I saw him almost to the last, in his grim struggle with the greatest of all foes, and then too I recognized that the massive qualities of the man, though on so grand a scale, were after all, very human—the simple, natural traits that he shared with us all. He was a typical man, with his faults and virtues, only surpassing the rest by his achievements and his developed powers.

It is my intention to narrate the incidents and describe the conduct which produced in me this idea of General Grant. [17]

The following letter refers to my plan of writing General Grant's political history:

General Grant to General Badeau.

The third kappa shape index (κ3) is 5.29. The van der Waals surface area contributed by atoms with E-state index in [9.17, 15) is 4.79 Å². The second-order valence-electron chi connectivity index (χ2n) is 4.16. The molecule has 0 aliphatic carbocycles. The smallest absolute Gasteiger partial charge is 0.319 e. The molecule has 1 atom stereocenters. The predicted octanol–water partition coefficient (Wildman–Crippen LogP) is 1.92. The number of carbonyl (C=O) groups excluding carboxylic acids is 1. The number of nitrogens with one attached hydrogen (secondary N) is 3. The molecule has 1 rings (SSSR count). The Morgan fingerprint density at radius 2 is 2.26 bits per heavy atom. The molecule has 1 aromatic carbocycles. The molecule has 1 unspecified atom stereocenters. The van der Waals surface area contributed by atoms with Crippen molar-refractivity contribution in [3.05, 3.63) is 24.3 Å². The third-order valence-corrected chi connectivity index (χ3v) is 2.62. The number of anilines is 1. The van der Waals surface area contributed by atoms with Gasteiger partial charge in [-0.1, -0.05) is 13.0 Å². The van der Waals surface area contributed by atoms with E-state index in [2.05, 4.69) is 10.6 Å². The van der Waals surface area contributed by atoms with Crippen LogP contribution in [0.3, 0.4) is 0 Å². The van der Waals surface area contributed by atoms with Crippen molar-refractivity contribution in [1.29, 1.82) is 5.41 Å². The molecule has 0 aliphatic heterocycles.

Naples, Dec. 18, 1877.
my dear General,—Your letter and enclosed chapter of history were received here on our arrival yesterday. I have read the chapter and find no comments to make. It is, no doubt, as correct as history can be written, ‘except when you speak about me.’ I am glad to see you are progressing so well. Hope Vol. II. will soon be complete, and that the book will find large sale.

No doubt but Governor Fish will take great pleasure in aiding you in your next book. He has all the data, so far as his own department was concerned. It was this habit to sum up the proceedings of each day before leaving his office, and to keep that information for his private perusal.